Life of the Parties

Variety editorial

John Kerry and John Edwards emerged from last week’s Democratic National Convention energized and upbeat.

But the DNC’s dismal TV ratings underscored a persistent problem for both parties. Even in this hard-fought political season, the general public remains indifferent to the political process.

It prefers Yankees-Red Sox to Bush-Kerry; the Super Bowl and the Olympics to the DNC.

The networks and the politicians already have begun fundamentally rethinking their approach to electoral coverage.

Some media execs have suggested the political parties reduce their nominating conventions to two days instead of four. Democratic party officials privately concede it’s a worthy idea.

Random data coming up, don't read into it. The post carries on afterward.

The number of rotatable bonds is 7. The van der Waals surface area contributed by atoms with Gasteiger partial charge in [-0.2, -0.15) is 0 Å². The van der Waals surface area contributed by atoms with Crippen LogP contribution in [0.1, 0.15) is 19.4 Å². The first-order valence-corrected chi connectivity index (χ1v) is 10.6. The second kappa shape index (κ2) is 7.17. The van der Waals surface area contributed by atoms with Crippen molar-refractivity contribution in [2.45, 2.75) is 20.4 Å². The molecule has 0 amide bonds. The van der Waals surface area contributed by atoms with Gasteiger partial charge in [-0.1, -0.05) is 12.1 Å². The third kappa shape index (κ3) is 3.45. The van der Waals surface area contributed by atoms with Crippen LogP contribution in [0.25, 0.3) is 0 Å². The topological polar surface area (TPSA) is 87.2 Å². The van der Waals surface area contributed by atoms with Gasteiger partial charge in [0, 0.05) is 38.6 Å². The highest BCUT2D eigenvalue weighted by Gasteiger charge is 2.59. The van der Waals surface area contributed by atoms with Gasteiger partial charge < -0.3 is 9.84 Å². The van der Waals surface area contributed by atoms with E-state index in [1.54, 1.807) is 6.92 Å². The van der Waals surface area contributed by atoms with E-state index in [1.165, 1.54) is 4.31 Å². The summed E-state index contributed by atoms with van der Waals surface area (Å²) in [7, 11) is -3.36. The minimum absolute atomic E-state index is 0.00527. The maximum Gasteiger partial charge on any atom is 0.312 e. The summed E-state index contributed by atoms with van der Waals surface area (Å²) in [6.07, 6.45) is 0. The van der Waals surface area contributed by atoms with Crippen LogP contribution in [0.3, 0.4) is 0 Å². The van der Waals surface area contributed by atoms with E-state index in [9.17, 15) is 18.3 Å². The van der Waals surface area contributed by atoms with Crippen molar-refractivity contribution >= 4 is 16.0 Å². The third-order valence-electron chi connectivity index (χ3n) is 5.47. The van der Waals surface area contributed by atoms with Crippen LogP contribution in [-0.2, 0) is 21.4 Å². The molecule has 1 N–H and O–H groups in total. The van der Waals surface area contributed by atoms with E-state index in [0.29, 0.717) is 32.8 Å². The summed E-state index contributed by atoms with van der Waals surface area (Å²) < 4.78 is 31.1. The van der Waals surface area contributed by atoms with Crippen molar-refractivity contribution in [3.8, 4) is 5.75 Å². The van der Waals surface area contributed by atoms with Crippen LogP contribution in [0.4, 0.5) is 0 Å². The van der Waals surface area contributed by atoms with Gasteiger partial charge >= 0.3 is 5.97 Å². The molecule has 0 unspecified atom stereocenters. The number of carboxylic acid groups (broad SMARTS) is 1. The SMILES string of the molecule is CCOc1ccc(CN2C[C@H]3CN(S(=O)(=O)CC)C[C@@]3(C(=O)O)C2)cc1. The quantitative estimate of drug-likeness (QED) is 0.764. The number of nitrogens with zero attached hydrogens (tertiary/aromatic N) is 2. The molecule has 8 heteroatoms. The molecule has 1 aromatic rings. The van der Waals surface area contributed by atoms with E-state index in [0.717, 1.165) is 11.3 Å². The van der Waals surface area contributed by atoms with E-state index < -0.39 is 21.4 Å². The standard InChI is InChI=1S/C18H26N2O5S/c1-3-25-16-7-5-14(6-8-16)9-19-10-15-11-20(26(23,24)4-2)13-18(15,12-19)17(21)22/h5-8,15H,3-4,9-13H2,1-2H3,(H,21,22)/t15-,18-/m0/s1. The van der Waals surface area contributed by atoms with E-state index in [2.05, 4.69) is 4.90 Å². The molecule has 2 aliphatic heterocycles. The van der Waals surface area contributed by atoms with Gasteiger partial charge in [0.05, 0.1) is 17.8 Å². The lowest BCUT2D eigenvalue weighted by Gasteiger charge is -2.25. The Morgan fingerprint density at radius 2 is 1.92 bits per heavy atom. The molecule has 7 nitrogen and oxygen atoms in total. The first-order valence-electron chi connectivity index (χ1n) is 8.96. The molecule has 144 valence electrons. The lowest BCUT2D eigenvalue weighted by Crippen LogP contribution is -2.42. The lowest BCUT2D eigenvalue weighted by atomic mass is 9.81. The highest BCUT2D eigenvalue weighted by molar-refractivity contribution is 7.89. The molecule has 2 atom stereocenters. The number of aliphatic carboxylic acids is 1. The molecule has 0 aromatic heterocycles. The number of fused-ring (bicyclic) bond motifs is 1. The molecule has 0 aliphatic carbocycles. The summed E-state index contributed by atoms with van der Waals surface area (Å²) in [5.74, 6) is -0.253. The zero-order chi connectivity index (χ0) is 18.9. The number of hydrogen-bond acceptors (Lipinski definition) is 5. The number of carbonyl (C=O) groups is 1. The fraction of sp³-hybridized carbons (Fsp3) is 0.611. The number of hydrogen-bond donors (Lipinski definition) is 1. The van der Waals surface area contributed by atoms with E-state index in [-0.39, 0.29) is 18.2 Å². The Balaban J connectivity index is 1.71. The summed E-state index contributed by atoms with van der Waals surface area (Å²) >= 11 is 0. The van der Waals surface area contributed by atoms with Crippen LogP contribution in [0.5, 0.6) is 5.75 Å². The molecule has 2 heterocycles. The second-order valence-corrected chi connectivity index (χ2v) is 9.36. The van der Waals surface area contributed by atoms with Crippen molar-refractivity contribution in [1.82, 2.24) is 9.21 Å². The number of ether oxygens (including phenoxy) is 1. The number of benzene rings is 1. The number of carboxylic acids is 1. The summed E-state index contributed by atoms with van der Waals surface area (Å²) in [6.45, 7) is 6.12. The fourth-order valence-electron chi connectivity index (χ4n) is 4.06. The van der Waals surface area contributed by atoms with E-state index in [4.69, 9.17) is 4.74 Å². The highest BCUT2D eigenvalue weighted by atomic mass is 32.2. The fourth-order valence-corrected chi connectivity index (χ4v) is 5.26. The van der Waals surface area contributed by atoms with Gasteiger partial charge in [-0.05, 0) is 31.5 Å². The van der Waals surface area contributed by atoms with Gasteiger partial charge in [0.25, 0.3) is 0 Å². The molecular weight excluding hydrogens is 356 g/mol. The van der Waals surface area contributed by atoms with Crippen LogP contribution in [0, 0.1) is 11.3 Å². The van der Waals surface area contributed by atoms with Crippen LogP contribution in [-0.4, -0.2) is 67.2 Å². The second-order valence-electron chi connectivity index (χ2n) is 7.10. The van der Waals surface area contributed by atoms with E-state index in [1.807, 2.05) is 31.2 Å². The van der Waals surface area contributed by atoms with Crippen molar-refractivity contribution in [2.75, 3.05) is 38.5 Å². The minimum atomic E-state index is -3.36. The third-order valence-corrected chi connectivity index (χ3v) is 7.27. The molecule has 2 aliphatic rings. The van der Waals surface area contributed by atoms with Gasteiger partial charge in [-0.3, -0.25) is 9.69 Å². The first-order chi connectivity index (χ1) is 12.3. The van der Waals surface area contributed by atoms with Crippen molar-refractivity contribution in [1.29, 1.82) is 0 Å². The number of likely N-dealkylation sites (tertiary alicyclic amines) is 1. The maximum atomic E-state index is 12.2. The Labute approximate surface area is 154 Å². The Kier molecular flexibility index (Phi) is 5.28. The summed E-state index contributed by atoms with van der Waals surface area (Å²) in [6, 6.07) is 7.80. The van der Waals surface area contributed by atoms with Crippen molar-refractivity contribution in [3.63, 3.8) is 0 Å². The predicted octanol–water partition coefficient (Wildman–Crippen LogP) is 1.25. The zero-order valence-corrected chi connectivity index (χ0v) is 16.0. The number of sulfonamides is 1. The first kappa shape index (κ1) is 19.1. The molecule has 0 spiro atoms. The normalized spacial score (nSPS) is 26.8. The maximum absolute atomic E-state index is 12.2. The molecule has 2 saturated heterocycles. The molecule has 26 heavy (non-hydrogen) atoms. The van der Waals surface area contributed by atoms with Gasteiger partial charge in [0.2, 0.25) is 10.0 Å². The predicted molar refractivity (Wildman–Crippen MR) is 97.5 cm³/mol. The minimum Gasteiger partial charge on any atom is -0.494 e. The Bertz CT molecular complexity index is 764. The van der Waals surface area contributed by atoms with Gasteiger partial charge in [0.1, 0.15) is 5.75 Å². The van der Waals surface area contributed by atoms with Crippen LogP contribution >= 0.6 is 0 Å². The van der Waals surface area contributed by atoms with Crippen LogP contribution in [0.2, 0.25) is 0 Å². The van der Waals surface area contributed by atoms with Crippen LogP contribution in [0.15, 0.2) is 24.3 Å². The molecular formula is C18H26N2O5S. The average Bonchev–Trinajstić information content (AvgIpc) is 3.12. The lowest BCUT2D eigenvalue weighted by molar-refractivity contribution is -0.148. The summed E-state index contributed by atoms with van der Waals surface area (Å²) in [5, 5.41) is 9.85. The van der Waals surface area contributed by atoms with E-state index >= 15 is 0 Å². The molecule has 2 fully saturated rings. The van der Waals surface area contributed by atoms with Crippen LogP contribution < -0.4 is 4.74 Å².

Then there’s an even bolder measure. Treat the event like the Super Bowl or the Olympics.

Don’t grant equal access to all of the news networks and cable news orgs. License broadcast rights to the convention to one network exclusively — preferably a network that can leverage the event across the broadest spectrum of media platforms.

Consider the saturation coverage NBC is planning for the Athens Olympics. The big events like swimming and gymnastics will be broadcast live on NBC. Men’s soccer, weightlifting and fencing will air on CNBC. Latin American soccer games will air on Telemundo. Badminton, table tennis and judo will air on Bravo.

Now imagine the possibilities for the Republican National Convention.

The big speeches could air on NBC. CNBC could handle the party coverage and protests and Telemundo the Latino caucus meetings.

And on Bravo, maybe “Queer Eye for the Straight Republican”?

That’s the kind of destination programming even swing voters in battleground states will be sure not to miss.

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